Foreigners and Vietnam’s traditional Tet holiday

Nga Do
For foreigners living and working in the country, the traditional Lunar New Year is special because through the holiday they can see different aspects of Vietnam ranging from cuisine to behavior and characteristic national festivals. Each of them has a different way to welcome the Vietnamese Tet. More and more foreigners have come to Vietnam to live and do business in recent years in part because of its international integration and the opening of its markets.

Many of them have decided to settle down in Vietnam because they’ve found local partners. It’s true that these foreigners have become familiar with Tet customs but they admit that each Tet leaves new impressions on them, making them better understand Vietnam According to many foreigners, family get-togethers are the most outstanding characteristics of Vietnamese Tet. It’s the time for everyone to visit each other, exchange greetings, and enjoy meals.

Jean-Noel Poirier, the French Ambassador to Vietnam, shared his feeling of Tet, “during the 10 days of Tet, 91 million Vietnamese people seem to share the same thoughts and emotions. They all want to return to their families. I realize that on the first day of the Lunar New Year, nobody goes out. Everyone stays at home with their relatives to strengthen the relationship between family members. I find this tradition interesting and representing the solidarity of the Vietnamese nation.”

Jean-Noel Poirier noted that he likes Hanoi’s deserted streets on Tet’s first day because the daily busy atmosphere temporarily disappears and is replaced by a fresh and relaxing feeling. “I still remember my first Tet, which coincided with my first year when I took the office as ambassador. As my family had remained in France, I decided to visit a farmer household in a small village. I stayed with them for two or three days and experienced daily activities with them. It was very interesting. The practical experiences inspired a lot of new feelings in me,” the ambassador said of a recent Tet.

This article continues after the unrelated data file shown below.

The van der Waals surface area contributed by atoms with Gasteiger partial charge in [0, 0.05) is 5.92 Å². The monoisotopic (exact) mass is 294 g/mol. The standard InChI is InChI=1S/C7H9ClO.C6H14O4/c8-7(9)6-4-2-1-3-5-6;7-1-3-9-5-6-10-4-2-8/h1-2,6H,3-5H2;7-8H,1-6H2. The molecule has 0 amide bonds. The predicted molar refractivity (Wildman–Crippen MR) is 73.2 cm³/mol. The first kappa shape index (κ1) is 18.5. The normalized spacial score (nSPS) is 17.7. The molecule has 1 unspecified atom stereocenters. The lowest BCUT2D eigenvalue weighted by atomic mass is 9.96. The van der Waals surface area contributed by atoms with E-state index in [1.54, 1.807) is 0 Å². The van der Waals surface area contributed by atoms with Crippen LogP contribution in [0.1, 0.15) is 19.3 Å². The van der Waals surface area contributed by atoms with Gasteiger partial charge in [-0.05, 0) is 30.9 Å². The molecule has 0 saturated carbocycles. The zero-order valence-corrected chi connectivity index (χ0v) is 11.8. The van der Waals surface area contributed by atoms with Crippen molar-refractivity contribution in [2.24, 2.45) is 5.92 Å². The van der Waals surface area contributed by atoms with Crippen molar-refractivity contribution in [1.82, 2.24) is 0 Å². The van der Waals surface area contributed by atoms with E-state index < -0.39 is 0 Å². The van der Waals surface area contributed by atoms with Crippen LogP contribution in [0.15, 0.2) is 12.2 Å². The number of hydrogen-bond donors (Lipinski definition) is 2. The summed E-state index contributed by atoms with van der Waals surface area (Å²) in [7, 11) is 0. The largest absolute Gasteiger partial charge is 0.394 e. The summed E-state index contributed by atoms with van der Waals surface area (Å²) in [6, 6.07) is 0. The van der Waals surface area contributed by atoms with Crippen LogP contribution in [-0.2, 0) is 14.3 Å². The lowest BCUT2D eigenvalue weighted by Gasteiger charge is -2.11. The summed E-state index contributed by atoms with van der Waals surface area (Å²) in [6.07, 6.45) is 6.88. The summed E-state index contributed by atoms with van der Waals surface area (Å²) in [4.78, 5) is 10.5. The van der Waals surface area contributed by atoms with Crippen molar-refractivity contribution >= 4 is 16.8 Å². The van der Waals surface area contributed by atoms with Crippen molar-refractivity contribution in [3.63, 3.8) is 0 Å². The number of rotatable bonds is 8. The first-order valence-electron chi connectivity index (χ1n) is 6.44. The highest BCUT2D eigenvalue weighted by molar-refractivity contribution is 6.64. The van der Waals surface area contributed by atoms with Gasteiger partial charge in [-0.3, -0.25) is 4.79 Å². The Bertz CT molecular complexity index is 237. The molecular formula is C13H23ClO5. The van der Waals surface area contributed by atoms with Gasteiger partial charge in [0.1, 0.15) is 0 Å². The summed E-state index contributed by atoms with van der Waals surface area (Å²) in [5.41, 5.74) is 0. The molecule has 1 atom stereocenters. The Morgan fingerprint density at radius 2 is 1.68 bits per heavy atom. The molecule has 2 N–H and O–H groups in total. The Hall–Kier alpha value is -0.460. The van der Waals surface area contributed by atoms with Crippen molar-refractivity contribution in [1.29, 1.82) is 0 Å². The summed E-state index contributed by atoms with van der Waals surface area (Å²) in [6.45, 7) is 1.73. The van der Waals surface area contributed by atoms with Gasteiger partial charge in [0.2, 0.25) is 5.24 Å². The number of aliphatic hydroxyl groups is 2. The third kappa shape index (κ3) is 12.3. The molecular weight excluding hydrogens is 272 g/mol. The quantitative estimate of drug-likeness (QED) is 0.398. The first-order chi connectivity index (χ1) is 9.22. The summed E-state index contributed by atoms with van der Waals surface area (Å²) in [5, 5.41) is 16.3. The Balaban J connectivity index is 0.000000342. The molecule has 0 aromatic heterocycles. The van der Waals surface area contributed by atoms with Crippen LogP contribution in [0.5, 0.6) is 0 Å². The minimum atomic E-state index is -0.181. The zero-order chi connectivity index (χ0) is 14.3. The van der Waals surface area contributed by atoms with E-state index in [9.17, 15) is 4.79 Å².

Charge d’affaires of the Romanian Embassy in Vietnam, Valeriu Arteni, who has been in Vietnam for a long time, finds an interest in visiting spring flower fairs, playing folk games, and trying Tet dishes.  When Tet comes around, Valeriu always tells his wife to prepare a pair of Chung cakes, some ginger jam along with other kinds of food to invite their friends. As a food-lover, Valeriu said the traditional Tet dishes of Vietnam have really won his heart!

Although modern society with its busy life has partly simplified Vietnam’s traditional Tet, Lunar New Year will still be able to be appreciated with its typical characteristics, according to foreigners.

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